If you work on this regularly and reliably, then what you will get is a dog who is calm before walks. If you only walk your dog when he is aroused and excited then you are only going to have a dog who is aroused and excited, and that is not much fun to live with. A tired dog is a tired dog. A calm dog is usually a happy dog.
One of the important things that I do when I work with any dog is to include him in my daily routine. My dog isn’t just an inhabitant of my home; he is my partner in pretty much everything I do. This morning for instance, I included Eco in my ironing; I am working on a craft project that requires ironing, and so when I got the iron and ironing board out, I included Eco in the activity. How might that look? It probably doesn’t look very interesting, but when I opened the closet door, Eco poked his head in and then when I reached for the iron and board, I asked him to back up and he backed out of my way. While I was setting it all up, I asked him to lie down and pointed to where I wanted him to go. I didn’t ask him to stay so when I go out the fabric that I wanted to iron, he got up and took a look at what I had in my hand. When I asked him to go back and lie down, he did. After I was done ironing, I needed to get access to my craft table and he was in the way, so I was able to ask him to change his resting place to another point across the room. When I was done with that part of my project, I need to go downstairs to get some water for the steamer in the iron and I asked Eco to heel beside me down the stairs, which he did. We worked together to get the task done. Was it strictly necessary to have 48kg of black carnivore supervising my activities? Did he contribute? Not really. But we do things together and this morning I was ironing.
Sometimes I do things he likes; when I take my daily morning walk, for instance, I throw his feed pan. As a big strong dog, he needed a big strong toy and the thing that worked best for him was a rubber livestock feed pan. It makes a lousy frisbee but he likes it, and he will bring it to me and suggest that I throw it for him. On a good day I can throw it about 20 metres. He includes me in his games and activities because although he doesn’t need a great big primate to amuse him, it is part of how he and I relate.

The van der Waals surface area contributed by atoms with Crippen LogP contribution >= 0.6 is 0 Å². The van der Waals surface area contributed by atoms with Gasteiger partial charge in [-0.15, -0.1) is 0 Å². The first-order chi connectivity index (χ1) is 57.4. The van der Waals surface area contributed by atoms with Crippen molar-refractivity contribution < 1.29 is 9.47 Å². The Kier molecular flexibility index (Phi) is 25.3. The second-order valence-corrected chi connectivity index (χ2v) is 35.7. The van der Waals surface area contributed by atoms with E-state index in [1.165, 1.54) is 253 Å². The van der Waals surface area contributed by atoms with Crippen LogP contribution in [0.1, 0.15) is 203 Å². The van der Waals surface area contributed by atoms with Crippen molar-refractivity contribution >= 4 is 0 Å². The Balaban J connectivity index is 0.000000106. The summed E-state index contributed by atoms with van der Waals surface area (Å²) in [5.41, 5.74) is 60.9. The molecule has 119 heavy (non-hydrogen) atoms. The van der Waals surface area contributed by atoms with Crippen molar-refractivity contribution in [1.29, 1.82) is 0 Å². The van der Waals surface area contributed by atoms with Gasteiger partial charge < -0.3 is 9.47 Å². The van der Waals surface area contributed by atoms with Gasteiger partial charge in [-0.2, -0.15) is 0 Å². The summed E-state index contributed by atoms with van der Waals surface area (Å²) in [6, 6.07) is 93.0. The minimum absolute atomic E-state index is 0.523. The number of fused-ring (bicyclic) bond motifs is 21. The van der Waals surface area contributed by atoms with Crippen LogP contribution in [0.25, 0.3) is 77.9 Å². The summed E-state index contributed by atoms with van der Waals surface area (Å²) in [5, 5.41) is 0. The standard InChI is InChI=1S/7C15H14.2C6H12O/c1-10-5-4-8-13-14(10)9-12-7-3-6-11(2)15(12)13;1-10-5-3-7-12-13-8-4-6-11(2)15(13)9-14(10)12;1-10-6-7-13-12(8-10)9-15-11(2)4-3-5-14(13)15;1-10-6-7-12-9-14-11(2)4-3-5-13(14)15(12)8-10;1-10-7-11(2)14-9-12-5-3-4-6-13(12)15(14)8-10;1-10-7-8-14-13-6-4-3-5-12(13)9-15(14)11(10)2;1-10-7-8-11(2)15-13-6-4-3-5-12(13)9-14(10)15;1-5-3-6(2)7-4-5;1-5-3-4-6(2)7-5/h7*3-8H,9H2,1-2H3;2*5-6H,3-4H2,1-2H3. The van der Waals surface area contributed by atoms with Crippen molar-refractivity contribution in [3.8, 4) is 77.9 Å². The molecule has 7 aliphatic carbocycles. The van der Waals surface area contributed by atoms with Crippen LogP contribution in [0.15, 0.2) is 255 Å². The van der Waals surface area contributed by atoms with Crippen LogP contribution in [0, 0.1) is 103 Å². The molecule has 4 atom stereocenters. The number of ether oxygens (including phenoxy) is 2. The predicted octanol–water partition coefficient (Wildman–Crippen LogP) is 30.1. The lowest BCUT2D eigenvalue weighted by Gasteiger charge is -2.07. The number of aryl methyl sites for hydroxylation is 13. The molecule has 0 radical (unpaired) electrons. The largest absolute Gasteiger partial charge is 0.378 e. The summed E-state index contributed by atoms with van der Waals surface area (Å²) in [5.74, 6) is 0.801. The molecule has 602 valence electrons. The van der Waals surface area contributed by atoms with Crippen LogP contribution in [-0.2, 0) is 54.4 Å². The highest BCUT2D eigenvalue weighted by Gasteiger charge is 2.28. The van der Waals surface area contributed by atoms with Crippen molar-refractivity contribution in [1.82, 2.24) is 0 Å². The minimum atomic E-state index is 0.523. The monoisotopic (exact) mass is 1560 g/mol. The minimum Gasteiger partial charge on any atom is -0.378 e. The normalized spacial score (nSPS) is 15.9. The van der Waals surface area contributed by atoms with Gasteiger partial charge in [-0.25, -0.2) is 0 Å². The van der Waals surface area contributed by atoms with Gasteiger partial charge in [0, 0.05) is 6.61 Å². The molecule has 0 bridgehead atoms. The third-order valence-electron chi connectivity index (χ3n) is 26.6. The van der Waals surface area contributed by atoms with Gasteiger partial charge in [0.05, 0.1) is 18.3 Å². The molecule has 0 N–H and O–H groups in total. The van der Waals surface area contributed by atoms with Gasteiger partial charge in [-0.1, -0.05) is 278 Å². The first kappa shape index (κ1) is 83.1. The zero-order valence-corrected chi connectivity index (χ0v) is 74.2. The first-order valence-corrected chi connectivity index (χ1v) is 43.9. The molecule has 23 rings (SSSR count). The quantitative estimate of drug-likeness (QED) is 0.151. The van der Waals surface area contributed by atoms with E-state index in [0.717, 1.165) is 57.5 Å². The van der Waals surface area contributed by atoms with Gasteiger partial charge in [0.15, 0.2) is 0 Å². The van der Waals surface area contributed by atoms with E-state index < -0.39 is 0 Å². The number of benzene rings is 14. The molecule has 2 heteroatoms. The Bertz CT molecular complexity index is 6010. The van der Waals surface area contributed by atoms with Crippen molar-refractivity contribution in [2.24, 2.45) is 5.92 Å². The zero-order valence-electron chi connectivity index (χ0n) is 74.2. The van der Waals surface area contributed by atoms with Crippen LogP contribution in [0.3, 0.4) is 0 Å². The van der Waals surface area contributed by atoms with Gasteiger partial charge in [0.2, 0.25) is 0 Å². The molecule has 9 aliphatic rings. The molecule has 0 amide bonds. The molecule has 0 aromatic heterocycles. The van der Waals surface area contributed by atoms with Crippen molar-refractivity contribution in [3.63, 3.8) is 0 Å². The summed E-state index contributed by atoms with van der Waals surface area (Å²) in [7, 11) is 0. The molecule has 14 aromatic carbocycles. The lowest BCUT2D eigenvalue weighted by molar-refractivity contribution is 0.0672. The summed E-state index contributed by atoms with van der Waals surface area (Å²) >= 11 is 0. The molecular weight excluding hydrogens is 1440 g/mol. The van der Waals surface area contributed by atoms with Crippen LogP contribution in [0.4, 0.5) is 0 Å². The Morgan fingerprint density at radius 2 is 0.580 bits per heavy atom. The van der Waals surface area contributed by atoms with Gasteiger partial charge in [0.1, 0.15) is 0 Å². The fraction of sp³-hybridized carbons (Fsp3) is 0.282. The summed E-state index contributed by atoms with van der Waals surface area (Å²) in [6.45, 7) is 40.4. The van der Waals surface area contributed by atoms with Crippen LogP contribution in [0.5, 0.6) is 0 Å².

The bottom line for me is that we share our activities with one another and we each bring skills to the table that the other can ask for and respond to. This is the gift that good reciprocal training gives to me. When Eco was a baby, I did more things that he found interesting than things that I found interesting with him. I spent many hours sitting on the floor playing tug and touch, fetch and search games. As we got to know one another, I began to teach him the words for the behaviours I wanted him to do. This in my opinion is the best kind of teaching to do with a puppy; I didn’t spend so much time at that age formally asking for or prompting sit or down, but sometimes in the course of our interactions, if he offered me a behaviour I was interested in keeping, I might respond by naming the behaviour and then playing a game that Eco wanted to play. It didn’t take long for him to figure out that the names for the behaviours corresponded to what he was doing and that if he did them when I asked, I might do something he would find enjoyable.
A sad tale for me is the story of so many dogs who are not really “one of the gang”. Many of these dogs are well loved and well cared for, but they are not yet partners with their people. The people and their dogs share space and activities in parallel instead of in partnership. The thing to understand about partnership is that it is a two way street, and deep partnership involves more than simply co-habitating and ensuring that your dog has enough to eat and drink. Deep partnership means that we should be aware of one another and respond to one another in a meaningful way. That is probably the biggest reason that I train my dog.
Dog training is the way that I develop a language to use when I am talking to my dog. I do a lot of informal training when I include my dog in my daily activities, but I also need to develop a language that we can share to do more complex things together. If I want to take my dog into the bush and go camping with me, I need him to be able to come when called, lie down and stay off leash, go around obstacles or over them as is necessary and I need him to connect with me so that if there is a challenge we can overcome it together. This is where teaching my dog in a formal setting can really jumpstart what we do together. Sometimes exercises in a class can seem disconnected from what we do informally, but if you start to look for opportunities to incorporate your formal training into your daily life, you not only improve your dog’s overall performance in those exercises, at the same time that you create a better bond with your dog.
If you go back to my ironing exercise, consider all the times when my formal training was integrated into that informal activity. The behaviours that I used during my ironing included backing up on cue, lying down, going to place, moving from one place to another place and heeling so he wouldn’t trip me on the stairs. These are all behaviours that I taught formally in obedience classes. I think that it is interesting that when I use behaviours in context I rarely need reinforcers to maintain them. If my canine partner thinks he is doing something important to both of us, he rarely asks to be paid to work, and I think this is an important clue to successful training. When your dog feels that they are an important part of what you are doing, they are often willing to participate in the activity, and if they have learned the skills to participate, reinforcement is rarely needed.